And the heavily structured, regular drinking schedule of a party school (which usually boasts some combination of cold weather, isolation, and football), means there’s always someone to drink with. Take it from one of our interns, Samuel Anderson, fresh out of Kenyon College, in (isolated) Ohio: “The door to getting wasted was always open if you ever found yourself with free time and an itch to scratch. If you had a three-hour seminar that got out at 7 p.m. on Wednesday, or any day, your brain would be fried and virtually the only two courses of action would be to watch TV in bed or drink.”

Getting drunk is a universal and time-tested strategy for filling leisure time in the company of strangers — high-functioning adults do this and call it networking or dating. And although fraternities bear the brunt of binge-drinking panic, it’s a coping mechanism that transcends social divisions. At the University of Iowa (the Princeton Review’s top party school of 2013), “either you’re a normal Hawkeye who binge drinks or you’re a hipster Hawkeye who binge drinks or you’re an international student who also binge drinks or you’re just not included in the community,” junior Sri Ponnada told me. If there aren’t empty Hawkeye vodka bottles lined up like objets d’arts in the background of your Instagram photos, or if people don’t recognize you from the bars, she said, “you’re weird.” The difference between methodical social drinking and statistically problematic drinking lies in the pregame. These pre-party parties extend drinking hours into binge territory but are, by most accounts, imperative. Steeling oneself with a dorm-room power hour — the equivalent of five beers in one hour — “was the only way to enjoy the bad, sexed-up Grinnell parties,” said Concepcion de Leon, also an intern here.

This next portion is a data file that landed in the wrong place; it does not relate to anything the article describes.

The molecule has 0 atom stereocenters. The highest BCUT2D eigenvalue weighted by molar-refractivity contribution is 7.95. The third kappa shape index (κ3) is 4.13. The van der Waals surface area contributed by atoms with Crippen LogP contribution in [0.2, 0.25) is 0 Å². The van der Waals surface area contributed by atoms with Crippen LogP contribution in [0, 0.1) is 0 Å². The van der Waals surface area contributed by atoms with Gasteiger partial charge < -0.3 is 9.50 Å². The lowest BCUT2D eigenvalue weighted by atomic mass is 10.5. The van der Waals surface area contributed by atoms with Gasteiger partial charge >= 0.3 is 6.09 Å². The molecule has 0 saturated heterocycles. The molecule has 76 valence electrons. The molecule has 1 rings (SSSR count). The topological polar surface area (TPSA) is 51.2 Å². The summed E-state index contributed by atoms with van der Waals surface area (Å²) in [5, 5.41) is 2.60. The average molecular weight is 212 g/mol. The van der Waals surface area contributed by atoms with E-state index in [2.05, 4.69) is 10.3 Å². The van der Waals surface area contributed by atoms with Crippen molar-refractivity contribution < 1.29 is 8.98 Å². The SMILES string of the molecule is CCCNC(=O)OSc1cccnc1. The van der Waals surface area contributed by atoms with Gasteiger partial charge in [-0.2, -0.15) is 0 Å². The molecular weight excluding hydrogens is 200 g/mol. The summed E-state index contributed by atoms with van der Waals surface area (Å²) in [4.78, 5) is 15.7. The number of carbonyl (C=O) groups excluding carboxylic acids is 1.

Is there a more obvious cry for definitive playtime than the ongoing popularity of drinking games? Beer pong is fun in the way round-robin paddle tennis is fun: a game that’s easy to pick up and not embarrassing to be bad at. It gives you a teammate to bond or flirt with and forces you become acquainted with a manageable number of stranger-opponents. Because you’re drinking, it’s almost as fun to lose as it is to win. It’s everything I imagine I might have gotten out of the summer pickup games I forewent in order to attend specialized sports camps. All partying is about making others “complicit in your self-gratification,” Anderson noted, an abstraction that becomes concrete “when it becomes about successfully getting a ball to go in a cup.”

The silver lining is that the heavily structured binge-drinking of pregames, tailgates, and beer pong quickly reveals its own monotony. “Once you go to the same parties with the same people for three years and they don’t get better, you start to realize drinking isn’t going to help all that much,” de Leon said. By then, most college students are legally eligible to do the kind of drinking they wanted to do all along — in public, leisurely, with people they like. The long-term risk of college binge-drinking culture, it seems to me, is training young adults to use alcohol to draw a thick line between work and play. With my five-year reunion approaching, I don't have much interest in parties I need to be drunk to walk into and don’t want to remember. What’s harder is getting home, determinedly sober, and not reaching for my laptop in search of more work.